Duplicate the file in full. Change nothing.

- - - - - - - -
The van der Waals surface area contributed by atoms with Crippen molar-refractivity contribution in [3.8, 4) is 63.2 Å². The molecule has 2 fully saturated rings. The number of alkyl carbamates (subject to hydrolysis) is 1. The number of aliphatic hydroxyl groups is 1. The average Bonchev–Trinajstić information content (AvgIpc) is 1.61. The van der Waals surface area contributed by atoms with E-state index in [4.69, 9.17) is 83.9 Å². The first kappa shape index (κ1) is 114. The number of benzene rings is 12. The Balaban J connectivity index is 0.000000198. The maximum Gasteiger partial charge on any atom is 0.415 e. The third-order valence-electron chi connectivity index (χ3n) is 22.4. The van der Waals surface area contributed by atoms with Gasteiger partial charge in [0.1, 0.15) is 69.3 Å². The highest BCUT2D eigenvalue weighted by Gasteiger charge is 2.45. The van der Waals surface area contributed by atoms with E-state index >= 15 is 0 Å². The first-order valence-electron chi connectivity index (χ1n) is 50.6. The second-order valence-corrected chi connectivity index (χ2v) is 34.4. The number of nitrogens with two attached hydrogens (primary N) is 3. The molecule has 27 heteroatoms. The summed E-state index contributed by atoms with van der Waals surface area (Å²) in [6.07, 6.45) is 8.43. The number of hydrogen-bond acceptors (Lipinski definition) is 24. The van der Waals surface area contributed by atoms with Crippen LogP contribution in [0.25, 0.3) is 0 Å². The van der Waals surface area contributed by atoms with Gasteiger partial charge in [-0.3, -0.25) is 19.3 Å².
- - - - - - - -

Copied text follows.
The van der Waals surface area contributed by atoms with Crippen molar-refractivity contribution in [3.8, 4) is 63.2 Å². The molecule has 2 fully saturated rings. The number of alkyl carbamates (subject to hydrolysis) is 1. The number of aliphatic hydroxyl groups is 1. The average Bonchev–Trinajstić information content (AvgIpc) is 1.61. The van der Waals surface area contributed by atoms with E-state index in [4.69, 9.17) is 83.9 Å². The first kappa shape index (κ1) is 114. The number of benzene rings is 12. The Balaban J connectivity index is 0.000000198. The maximum Gasteiger partial charge on any atom is 0.415 e. The third-order valence-electron chi connectivity index (χ3n) is 22.4. The van der Waals surface area contributed by atoms with Gasteiger partial charge in [0.1, 0.15) is 69.3 Å². The highest BCUT2D eigenvalue weighted by Gasteiger charge is 2.45. The van der Waals surface area contributed by atoms with E-state index >= 15 is 0 Å². The first-order valence-electron chi connectivity index (χ1n) is 50.6. The second-order valence-corrected chi connectivity index (χ2v) is 34.4. The number of nitrogens with two attached hydrogens (primary N) is 3. The molecule has 27 heteroatoms. The summed E-state index contributed by atoms with van der Waals surface area (Å²) in [6.07, 6.45) is 8.43. The number of hydrogen-bond acceptors (Lipinski definition) is 24. The van der Waals surface area contributed by atoms with Crippen LogP contribution in [0.25, 0.3) is 0 Å². The van der Waals surface area contributed by atoms with Gasteiger partial charge in [-0.3, -0.25) is 19.3 Å².